As it was clarified before in this material, DoDs specify the expected outcome in terms of functional and non-functional requirements, design, coding, unit testing, end-user validations, documentation, and so on. DoDs are defined in the levels of both user stories and tasks. 

DoDs of user stories focus on functional and non-functional client requirements, whereas DoDs of tasks focus on the desired working activities from the Scrum Team members.

The Scrum Team is not allowed to close the user stories, and obviously, the tasks that do not fulfill their DoDs. Definition of Done (DoD) is used to decide whether a User Story from the Sprint Backlog is complete or not. DoD is a comprehensive checklist of required activities to ensure that only truly completed features are delivered, not only in terms of functionality but in terms of quality as well. The norms which a Scrum Team uses to define DoDs may vary from one team to another, but it must be consistent within a given Scrum Team.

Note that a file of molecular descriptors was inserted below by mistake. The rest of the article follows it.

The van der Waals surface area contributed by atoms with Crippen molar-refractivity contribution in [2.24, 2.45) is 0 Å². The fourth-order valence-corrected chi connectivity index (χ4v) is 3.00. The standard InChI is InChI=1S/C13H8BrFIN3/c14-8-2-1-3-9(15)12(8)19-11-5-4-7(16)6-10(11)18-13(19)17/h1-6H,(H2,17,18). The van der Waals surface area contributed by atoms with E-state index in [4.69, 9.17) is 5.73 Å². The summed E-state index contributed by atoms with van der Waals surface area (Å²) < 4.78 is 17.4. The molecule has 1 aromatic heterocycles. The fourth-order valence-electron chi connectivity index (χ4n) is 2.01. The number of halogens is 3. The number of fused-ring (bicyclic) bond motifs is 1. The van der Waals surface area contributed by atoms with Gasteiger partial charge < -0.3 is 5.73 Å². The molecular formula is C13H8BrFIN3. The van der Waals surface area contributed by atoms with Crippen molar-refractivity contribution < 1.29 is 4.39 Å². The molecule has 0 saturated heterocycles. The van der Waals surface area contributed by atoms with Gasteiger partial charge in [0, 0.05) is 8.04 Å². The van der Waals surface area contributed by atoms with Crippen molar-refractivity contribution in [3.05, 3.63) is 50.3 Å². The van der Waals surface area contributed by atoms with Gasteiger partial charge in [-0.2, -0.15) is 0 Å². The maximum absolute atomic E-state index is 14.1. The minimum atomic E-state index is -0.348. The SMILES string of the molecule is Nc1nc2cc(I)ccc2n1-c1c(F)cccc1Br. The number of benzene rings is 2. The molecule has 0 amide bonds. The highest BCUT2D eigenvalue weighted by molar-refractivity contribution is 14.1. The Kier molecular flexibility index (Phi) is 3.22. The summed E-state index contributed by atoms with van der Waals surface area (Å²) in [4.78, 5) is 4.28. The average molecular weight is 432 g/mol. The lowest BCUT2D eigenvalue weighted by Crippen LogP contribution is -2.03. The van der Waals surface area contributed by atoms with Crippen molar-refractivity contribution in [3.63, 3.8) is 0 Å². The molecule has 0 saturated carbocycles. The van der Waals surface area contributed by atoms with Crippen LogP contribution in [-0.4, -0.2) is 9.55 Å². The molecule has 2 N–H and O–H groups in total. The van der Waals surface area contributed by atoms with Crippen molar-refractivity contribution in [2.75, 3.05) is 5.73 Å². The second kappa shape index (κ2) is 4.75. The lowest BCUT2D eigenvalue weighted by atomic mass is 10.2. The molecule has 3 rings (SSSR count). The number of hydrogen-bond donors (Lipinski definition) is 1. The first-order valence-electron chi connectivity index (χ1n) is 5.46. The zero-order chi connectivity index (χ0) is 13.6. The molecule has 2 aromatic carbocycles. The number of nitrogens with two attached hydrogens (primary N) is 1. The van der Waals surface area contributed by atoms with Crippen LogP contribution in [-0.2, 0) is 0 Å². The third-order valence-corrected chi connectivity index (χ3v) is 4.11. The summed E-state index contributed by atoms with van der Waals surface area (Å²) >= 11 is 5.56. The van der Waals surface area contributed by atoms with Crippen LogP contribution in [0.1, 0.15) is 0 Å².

There are usually different DoDs at various levels: 

  • DoD for a Project/Product (In the project goals)
  • DoD for a Release (In the release goals)
  • DoD for a Sprint (In the sprint goals)
  • DoD for a User Story (In the User Story)
  • Dod for Tasks (In the task) 

One more essential thing to keep in mind here is that a DoD is neither static nor indisputable. During the course of a project, a release, or a sprint, a DoD can be challenged by anyone from the Scrum team or other business and IT stakeholders. As long as the proposed changes of a DoD makes sense and they’re brought up to bring the project to success, the Scrum Team and the Scrum Product Owner should be open minded to listen to those proposals and implement them when and where necessary.